The author highlights the significance of temples in public life. They were social and cultural centres, where people gathered for administrative or other purposes. Fairs, festivals, art and academic contests were organised there. There, scriptures were taught and sculptors and decorators came and produced great artistic works.
Temples were economic hubs too. They provided employment to a large number of people: priests, musicians, bards, dancing girls, florists, cooks and what have you. In some communities, they were the biggest employers. Landless labourers had an opportunity to cultivate temple lands and keep a percentage of profit. Temples gave loans to village and urban bodies. 12 per cent was the rate of interests that many temples charged. Temple funded irrigation projects too for the good of the community.
Temples also acted as nuclei around which urban centres coalesced. They reclaimed many lands and made them more productive. In the Vijaynagara empire, temples were the biggest land-owners, next only to the emperor.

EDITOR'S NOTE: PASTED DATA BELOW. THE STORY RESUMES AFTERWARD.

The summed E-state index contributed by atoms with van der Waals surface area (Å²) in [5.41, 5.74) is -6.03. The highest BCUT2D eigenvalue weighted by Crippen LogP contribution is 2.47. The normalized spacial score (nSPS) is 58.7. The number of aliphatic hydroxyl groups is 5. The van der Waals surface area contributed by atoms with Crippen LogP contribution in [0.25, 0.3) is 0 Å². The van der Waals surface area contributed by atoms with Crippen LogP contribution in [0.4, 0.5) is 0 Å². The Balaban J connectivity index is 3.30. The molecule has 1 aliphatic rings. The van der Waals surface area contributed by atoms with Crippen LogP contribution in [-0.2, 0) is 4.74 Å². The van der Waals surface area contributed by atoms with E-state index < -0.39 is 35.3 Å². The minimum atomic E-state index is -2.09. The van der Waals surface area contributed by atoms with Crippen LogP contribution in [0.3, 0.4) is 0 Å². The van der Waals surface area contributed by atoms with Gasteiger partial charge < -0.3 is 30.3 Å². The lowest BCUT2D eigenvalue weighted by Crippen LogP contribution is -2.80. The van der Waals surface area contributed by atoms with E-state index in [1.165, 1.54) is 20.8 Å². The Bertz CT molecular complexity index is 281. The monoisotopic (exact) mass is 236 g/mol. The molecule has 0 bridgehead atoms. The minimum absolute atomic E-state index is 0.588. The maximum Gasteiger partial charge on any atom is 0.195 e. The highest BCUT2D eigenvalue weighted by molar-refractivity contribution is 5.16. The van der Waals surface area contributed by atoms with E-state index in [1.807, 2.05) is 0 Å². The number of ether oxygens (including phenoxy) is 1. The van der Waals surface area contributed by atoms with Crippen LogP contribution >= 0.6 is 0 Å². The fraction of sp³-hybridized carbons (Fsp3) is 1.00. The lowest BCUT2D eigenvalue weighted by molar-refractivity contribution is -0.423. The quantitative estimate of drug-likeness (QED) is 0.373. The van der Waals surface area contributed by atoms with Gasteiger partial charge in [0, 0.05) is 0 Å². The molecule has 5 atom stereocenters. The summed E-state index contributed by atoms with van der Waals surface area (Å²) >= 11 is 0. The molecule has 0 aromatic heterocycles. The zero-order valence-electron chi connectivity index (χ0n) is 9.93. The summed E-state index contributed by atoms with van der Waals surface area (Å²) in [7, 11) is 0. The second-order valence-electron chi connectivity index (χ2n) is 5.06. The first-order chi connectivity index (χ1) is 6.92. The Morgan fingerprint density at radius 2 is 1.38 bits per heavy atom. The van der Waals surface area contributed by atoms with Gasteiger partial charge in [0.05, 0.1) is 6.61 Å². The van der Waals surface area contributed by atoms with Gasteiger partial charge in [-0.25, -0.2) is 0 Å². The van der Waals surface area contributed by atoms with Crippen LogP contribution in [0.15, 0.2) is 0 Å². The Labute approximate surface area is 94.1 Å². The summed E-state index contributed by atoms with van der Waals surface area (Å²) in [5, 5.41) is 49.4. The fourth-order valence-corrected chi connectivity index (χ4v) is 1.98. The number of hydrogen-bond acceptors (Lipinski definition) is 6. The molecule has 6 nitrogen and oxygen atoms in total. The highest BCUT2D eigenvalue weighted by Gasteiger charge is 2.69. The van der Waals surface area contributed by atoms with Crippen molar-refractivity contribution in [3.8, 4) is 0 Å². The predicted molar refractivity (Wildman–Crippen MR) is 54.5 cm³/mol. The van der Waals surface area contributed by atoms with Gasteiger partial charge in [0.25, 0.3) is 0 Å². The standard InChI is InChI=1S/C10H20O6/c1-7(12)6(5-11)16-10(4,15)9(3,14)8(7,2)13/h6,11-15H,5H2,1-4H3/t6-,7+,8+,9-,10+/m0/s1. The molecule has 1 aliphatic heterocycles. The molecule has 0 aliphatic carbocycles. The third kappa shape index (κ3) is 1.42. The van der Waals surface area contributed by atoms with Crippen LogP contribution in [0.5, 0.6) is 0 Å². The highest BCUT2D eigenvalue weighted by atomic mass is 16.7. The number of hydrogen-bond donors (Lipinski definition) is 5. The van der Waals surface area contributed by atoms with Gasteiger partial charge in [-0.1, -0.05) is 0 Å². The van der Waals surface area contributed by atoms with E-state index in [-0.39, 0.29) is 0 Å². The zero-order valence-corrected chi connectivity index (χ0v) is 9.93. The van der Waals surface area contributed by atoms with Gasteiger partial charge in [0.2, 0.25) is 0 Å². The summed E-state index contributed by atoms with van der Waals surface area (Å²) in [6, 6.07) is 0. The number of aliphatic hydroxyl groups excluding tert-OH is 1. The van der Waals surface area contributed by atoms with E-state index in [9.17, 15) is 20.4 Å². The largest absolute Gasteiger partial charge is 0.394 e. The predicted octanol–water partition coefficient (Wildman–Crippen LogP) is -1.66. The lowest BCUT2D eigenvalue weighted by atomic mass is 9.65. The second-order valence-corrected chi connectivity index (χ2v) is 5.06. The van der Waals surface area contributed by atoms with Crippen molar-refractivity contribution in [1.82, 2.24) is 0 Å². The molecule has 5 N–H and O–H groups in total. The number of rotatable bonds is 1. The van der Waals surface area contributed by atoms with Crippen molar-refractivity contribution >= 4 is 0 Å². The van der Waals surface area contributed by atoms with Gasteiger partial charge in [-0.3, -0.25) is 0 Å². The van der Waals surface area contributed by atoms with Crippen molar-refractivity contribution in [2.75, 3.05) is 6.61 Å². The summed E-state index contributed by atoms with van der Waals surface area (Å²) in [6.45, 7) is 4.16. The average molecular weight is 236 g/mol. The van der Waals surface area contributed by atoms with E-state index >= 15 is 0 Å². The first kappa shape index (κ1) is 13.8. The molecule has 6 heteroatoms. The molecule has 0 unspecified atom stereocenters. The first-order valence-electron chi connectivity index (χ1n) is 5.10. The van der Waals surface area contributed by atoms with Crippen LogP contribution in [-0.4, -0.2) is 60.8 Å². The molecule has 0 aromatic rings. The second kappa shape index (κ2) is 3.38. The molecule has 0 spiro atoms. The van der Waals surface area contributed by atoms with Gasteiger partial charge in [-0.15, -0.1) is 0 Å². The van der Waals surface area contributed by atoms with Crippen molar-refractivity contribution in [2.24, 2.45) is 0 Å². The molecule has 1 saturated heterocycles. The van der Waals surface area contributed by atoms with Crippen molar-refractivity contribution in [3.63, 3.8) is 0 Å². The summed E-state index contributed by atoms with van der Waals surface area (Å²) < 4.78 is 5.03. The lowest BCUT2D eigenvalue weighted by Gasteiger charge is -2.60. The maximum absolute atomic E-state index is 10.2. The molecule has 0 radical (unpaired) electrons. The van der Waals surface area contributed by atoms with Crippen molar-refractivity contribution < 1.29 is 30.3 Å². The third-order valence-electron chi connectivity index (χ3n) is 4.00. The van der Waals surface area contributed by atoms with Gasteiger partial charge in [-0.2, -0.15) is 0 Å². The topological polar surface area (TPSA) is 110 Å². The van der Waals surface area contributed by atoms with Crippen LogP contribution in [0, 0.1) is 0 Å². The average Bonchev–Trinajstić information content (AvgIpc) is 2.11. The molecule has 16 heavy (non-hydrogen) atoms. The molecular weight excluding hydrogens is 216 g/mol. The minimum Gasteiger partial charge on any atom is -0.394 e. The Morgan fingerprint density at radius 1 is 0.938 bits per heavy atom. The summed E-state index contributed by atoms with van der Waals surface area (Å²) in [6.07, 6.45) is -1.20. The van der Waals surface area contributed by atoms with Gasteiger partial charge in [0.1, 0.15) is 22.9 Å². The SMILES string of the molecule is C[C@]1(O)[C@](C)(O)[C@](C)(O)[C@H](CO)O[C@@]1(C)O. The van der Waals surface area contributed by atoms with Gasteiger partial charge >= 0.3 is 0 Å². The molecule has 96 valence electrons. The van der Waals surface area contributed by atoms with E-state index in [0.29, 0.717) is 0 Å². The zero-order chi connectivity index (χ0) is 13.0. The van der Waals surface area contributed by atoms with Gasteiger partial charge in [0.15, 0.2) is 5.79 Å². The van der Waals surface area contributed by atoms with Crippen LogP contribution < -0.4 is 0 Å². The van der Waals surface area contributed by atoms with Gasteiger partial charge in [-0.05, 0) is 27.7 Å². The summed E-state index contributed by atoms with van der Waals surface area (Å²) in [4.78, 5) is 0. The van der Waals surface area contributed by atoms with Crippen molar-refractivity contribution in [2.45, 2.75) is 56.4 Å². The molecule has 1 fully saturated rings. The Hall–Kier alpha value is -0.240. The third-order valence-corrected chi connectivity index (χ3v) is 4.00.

In the midst of dealing with all the various functions of temples, the author has very succinctly described the significance of temple as a place of worship. She says, “Universal energy is harnessed and established as the sannidhya of the deity………This energy is constantly replenished and maintained by abundant nityapuja, naimitticpuja and utsavas, so that devotees can absorb and benefit from divinity during darshan”. While on the subject of worship (Puja), an observation made by the author elsewhere comes to mind. She observes that during the worship (puja), the Acharya invokes and transfers massive amount of universal energy to the worshipper through mantras, mudras and so on. Thus, all in all, the author shows temples to have been very effective social and spiritual service organisations.
All in all, this book is worth a careful read for all those who are interested in the comparatively lesser-known Hindu canons.